I had a funny this happen to me this morning. The USPS’s Informed Delivery Service changed my schedule. It also changed how I prioritized one retailer over another. It did exactly what the USPS hoped it would do, and if I’m right, over time, it will change how marketers design their mail.
This was my first personal experience with Informed Delivery. I’d signed up before—probably a year ago now—and the process was buggy. Even though I’d signed up, I never did start receiving the digital images. Then we sold the house. During the online address forwarding process, I had the opportunity to sign up for Informed Delivery again—this time by simply checking a box.
The USPS must have worked out the bugs, because the day after the forwarding date, I began receiving notifications. Over the next two days, three fascinating things happened.
- Informed Delivery changed how I arranged my day. On the first day, I opened my “daily digest” and saw that there would be a piece of mail arriving that I’d been waiting for. Our mail comes in the middle of the day, so I planned my day around being home when it arrived.
- It changed how I sorted the mail. On day two, I opened my daily digest and saw primarily marketing offers. Details of three out of the four had been printed on the outsides of the envelopes, so they were visible in the preview. “Shop and save $10.” “Up to $500 credit to get out of your contract.” “$25 for 12 months.” Before I had finished my first cup of coffee, I knew which offers would be relevant to me and which would not. When the physical mail arrived, I went right to the pieces I was interested in and recycled the rest.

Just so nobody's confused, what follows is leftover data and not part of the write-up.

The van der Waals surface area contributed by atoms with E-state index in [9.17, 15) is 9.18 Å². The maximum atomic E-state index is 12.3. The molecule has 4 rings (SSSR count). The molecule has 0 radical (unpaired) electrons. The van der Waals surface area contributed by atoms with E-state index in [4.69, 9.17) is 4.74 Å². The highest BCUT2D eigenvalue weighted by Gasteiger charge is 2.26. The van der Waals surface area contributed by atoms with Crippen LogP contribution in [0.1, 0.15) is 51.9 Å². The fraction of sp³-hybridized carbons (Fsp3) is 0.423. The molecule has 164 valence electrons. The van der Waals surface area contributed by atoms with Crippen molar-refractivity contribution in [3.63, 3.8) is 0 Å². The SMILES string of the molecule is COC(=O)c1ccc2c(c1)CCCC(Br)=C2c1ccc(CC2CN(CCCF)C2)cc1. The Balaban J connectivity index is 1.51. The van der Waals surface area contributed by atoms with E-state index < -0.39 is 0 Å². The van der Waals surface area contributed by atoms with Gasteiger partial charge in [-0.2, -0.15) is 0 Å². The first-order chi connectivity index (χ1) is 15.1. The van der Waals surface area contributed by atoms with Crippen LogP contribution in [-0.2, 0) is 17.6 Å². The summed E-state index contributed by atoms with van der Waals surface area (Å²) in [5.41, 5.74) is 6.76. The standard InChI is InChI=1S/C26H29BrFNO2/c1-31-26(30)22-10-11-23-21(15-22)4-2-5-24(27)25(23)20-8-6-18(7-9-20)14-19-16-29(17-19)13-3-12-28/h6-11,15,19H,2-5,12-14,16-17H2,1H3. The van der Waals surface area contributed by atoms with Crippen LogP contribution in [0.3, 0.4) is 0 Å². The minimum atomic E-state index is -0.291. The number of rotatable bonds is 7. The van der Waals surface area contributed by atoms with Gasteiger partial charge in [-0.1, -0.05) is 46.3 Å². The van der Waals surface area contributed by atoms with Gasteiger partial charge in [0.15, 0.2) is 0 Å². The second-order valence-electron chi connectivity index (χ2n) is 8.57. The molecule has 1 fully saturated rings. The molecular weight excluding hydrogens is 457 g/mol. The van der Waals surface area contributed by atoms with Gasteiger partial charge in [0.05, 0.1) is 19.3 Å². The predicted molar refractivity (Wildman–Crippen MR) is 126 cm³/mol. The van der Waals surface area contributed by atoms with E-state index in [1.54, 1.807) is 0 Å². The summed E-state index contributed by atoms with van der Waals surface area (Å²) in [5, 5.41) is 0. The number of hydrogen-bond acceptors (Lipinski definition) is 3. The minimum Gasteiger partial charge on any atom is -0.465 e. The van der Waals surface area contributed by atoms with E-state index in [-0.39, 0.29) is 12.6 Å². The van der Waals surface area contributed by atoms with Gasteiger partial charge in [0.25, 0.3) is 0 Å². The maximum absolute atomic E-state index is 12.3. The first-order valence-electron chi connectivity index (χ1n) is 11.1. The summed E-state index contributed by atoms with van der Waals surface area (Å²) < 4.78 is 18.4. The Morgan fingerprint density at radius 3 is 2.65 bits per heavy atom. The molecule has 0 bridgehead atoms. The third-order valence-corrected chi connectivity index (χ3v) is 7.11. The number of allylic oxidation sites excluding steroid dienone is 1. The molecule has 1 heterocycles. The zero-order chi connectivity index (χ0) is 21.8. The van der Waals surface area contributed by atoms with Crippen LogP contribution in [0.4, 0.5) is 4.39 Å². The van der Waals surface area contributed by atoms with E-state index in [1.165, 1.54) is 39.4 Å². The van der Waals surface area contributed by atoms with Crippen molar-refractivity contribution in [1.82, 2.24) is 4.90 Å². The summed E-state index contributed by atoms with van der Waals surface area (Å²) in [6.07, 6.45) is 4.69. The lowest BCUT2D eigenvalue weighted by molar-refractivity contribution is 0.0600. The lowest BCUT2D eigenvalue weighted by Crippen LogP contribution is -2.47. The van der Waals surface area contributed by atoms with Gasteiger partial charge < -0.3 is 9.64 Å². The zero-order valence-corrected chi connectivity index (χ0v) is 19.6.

- It changed where I shopped that day. The impact of the “Shop and Save $10“ offer was particularly interesting. We love to upcycle furniture, and we buy a lot of supplies (paint, sealer, brushes, sandpaper). When we need something, the quickest and easiest thing to do is run to the hardware store on the corner, and sometimes we do. However, it’s more expensive, so most of the time, we drive nine miles away to the big box retailer and buy in bulk. This time, knowing that a coupon was on its way, instead of finding an excuse to drive into town (“We need eggs and bread anyway”), I waited.
Several months ago, I put the question out there: Could Informed Delivery actually change mail over time? Could it cause marketers to prioritize postcards, where the offer is fully visible in the digital preview, or the use of on-envelope messaging? Could it change how marketers engage with consumers and influence consumers’ relationships with marketers? As the percentage of Americans signed up for Informed Delivery grows, I think we can only expect that it will.
The only data I can find on the number of Informed Delivery accounts is from October 2017. At the time, the number of people with active accounts was 8.1 million, up 28% over a period of five months. Assuming the same rate of growth, we would expect the number of accounts to be around 11.5 million today. Now we’re getting into numbers that change not only broader consumer behavior, but marketer behavior, too.
What is your experience? What impact do you see Informed Delivery having?